As sustainability becomes a larger force in the economy, companies are turning to carbon offsets as part of the solution for reaching carbon neutrality. The carbon market is young and uneven but maturing and growing rapidly.

Aggressive Moves to Become Carbon Neutral

As noted in our previous post on this subject, companies need to become more aggressive in meeting Paris Accord and UN Sustainable Development Goals (SDG) to achieve carbon neutrality in the desired time frame.

The Sustainable Development Goals (SDGs) or Global Goals are a collection of 17 interlinked global goals designed to be a “blueprint to achieve a better and more sustainable future for all”. The SDGs were set up in 2015 by the United Nations General Assembly (UN-GA) and are intended to be achieved by the year 2030. [1]

Companies are beginning to engage customers in this mission, as they must. A major sticking point when communicating with customers about climate initiatives is the veracity of claims. Customers want to know carbon offsets are additional, verifiable and audited by a trustworthy organization.

Why Brands Should Care About the Quality of Their Offsets

It’s natural for brands to want to proclaim their climate conscientiousness through carbon offsets, given this concern is top of mind for many consumers. If a company claims to be doing good for the climate by way of offsets, they will need to prove it.

As consumers become more engaged, they expect the same of businesses. In fact, a majority (65%) of respondents expect CEOs to do more to make progress on societal issues, including reducing carbon emissions, tackling air pollution, and making business supply chains more sustainable. [2]

These are not idle concerns, so it is essential for an organization’s reputation that offsets are legitimate. “Greenwashing” and false claims can lead to serious backlash and public relations problems, which of course companies want to avoid.

Offset quality matters. “Additionality” is a critical term to understand in terms of offsets. Proof of additionality is what consumers want most, as it ensures organizations are making real impacts and not playing a carbon shell game. Briefly:

… reductions are additional if they would not have occurred in the absence of a market for offset credits. If the reductions would have happened anyway – i.e., without any prospect for project owners to sell carbon offset credits – then they are not additional. Additionality is essential for the quality of carbon offset credits – if their associated GHG reductions are not additional, then purchasing offset credits in lieu of reducing your own emissions will make climate change worse. [3]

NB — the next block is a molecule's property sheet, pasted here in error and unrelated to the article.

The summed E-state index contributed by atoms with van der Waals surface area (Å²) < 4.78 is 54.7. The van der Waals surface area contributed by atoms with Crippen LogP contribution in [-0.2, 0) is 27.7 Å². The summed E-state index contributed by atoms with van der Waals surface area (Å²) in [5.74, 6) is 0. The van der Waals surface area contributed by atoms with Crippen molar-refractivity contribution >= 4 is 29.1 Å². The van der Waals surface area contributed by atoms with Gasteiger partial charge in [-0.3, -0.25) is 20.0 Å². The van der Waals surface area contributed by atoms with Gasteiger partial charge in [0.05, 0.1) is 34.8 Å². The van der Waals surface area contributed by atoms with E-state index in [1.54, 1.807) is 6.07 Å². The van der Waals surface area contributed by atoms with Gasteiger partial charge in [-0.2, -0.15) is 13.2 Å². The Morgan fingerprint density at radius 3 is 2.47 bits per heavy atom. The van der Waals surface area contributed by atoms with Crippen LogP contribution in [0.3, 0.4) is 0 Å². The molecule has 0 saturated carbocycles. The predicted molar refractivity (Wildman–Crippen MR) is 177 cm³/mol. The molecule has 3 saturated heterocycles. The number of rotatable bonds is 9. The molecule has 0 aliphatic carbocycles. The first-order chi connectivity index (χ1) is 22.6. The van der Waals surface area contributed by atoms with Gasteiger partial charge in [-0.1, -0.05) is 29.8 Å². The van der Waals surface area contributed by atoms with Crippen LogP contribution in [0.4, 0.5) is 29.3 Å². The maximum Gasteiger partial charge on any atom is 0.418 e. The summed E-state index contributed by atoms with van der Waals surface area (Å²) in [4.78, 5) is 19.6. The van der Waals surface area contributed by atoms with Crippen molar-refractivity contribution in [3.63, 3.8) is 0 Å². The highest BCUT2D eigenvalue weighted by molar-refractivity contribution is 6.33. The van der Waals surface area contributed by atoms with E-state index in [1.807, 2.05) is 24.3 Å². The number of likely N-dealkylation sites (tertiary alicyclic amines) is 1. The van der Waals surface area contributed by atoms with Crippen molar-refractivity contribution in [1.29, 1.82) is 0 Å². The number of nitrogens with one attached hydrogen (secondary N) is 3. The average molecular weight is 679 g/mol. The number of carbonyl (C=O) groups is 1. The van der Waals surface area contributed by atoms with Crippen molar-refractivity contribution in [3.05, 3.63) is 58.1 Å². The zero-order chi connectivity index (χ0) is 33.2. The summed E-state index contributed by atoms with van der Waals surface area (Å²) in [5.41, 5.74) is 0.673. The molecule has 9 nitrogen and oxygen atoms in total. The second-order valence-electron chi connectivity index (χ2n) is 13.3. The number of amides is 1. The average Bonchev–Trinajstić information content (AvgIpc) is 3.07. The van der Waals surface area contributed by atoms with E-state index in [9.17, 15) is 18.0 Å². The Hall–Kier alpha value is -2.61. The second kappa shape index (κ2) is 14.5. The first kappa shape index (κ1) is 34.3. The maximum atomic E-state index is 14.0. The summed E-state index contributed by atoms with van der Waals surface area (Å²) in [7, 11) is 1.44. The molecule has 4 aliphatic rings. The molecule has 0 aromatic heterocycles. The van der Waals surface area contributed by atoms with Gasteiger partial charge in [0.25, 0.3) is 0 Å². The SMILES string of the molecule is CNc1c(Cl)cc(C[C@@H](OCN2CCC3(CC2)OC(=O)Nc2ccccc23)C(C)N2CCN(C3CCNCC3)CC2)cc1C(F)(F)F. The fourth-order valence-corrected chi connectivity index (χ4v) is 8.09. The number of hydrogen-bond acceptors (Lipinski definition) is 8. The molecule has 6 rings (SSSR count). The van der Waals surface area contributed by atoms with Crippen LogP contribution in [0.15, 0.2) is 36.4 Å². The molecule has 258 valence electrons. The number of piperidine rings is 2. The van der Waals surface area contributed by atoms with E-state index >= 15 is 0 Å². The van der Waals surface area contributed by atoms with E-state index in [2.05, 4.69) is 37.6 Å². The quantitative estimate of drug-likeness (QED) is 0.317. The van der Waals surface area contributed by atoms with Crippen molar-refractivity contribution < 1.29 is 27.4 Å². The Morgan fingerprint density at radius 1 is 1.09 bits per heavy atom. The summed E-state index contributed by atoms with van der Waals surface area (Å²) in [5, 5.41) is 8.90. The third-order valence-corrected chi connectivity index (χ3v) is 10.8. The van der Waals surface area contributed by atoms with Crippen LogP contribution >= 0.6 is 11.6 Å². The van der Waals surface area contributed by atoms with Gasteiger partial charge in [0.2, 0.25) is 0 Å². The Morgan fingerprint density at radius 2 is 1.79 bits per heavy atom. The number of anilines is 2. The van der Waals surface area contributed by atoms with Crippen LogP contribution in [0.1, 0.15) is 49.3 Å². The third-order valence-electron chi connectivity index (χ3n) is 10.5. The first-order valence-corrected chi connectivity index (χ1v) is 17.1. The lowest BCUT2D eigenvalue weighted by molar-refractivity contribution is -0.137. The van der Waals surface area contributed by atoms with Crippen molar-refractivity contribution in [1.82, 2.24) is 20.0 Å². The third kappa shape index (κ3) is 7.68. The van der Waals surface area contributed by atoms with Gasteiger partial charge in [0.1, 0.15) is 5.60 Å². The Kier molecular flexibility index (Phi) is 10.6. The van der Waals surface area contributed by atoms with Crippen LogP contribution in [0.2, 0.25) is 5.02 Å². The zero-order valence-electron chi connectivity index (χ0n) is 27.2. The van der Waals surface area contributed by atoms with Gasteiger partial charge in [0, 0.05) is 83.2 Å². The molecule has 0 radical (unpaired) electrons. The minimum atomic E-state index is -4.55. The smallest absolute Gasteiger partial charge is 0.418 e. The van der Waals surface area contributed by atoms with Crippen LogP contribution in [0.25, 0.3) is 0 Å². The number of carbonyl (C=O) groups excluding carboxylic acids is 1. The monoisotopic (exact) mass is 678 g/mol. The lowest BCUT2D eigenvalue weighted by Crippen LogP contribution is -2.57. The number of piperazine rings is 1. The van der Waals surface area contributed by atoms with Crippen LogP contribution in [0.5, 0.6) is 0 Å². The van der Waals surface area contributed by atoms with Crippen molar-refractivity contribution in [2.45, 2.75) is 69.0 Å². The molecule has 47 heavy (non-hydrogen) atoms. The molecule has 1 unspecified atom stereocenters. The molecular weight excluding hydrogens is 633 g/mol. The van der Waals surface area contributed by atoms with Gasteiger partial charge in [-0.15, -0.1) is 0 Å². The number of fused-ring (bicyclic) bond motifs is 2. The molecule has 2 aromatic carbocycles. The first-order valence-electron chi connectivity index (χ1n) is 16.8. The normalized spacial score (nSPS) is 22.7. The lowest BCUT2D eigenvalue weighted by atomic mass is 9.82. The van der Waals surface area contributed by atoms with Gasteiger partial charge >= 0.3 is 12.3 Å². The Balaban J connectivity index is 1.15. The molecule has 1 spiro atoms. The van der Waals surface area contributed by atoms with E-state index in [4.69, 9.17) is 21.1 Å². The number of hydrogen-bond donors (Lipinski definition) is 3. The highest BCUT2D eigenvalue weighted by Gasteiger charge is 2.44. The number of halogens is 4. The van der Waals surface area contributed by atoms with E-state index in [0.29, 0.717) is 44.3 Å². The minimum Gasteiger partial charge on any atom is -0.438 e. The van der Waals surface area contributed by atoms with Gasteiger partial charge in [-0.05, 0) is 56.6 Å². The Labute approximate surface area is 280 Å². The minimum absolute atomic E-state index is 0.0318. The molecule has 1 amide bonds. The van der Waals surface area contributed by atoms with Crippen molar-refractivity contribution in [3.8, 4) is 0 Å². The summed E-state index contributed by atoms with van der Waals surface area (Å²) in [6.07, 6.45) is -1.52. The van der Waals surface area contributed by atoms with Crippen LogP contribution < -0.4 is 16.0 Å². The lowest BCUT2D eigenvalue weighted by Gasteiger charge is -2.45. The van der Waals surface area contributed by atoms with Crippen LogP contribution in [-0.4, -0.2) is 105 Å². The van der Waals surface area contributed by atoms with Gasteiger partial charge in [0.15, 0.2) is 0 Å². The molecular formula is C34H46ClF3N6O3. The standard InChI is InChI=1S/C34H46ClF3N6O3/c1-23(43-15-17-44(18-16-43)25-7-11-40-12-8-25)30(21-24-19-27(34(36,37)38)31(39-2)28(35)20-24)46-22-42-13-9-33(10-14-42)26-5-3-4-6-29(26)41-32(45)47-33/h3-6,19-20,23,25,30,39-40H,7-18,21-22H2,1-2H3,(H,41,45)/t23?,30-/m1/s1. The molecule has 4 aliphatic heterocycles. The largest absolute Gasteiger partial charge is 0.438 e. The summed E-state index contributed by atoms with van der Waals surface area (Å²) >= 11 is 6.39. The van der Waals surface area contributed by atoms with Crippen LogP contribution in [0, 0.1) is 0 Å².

All Offsets are Not Equal – Key Criteria

Before laying claim to offsets, organizations need to become informed about the nuances in this marketplace and understand the terminology and what’s in play. All offsets are not the same, and specificity here is critical.

Briefly: “quality carbon offset credits must be associated with GHG reductions or removals that are:

  • Additional
  • Not overestimated
  • Permanent
  • Not claimed by another entity
  • Not associated with significant social or environmental harms” [4]

In short, companies must acquire verified offsets that consumers can trust, or risk the trap of “greenwashing” or, put bluntly, fraudulent claims of carbon reduction through fake or misleading offsets.

Accreditation bureaus verify the authenticity of offsets. These include but aren’t limited to American Carbon Registry (ACR) and Gold Standard. When working to understand offsets, organizations such as these provide excellent resources and solid places to begin. You can also visit Soli’s partner the Climate Remediation Foundation for an overview of offsets.

Brand Loyalty and Carbon Offsets

Customers are looking for reasons to stay loyal to organizations, and environmental and climate concerns are increasingly important.

When Deloitte compared responses across countries, reducing carbon emissions was a near-universal priority. Certain environmental issues, in particular, are growing in importance. For example, 64% of consumers say they care more about extreme weather patterns than they did the prior year. Meanwhile, 74% of consumers say extreme weather will become even more important in the future. [5]

Organizations must speak to these issues and communicate clearly how their initiatives actively address them, in plain language consumers understand. Consumers want to trust brands, and trust naturally inspires loyalty.

With a growing number of consumers showing concern for the environmental impact of their purchases, retailers can increase trust – and sales – by incorporating more sustainable practices into their operations. For the bottom line, sustainability efforts can translate into improved sales and brand loyalty as consumers look for providers that align with their own values. [6]

As such, business leaders have an opportunity here to do two things:

1. Meaningfully move the needle on NetZero through verified carbon offsets

2. Increase brand loyalty through alignment with customer values.

This is the definition of a win win, when executed properly through real carbon offsets and effectively communicated to consumers in plain language.

Brands must now be purpose driven to show their authenticity and commitment to taking climate action. Organizations interested in NetZero should pursue opportunities to be able to clearly say “Our offsets are real, we mean what we’re doing, and we want you to know your business goes to support these initiatives.”

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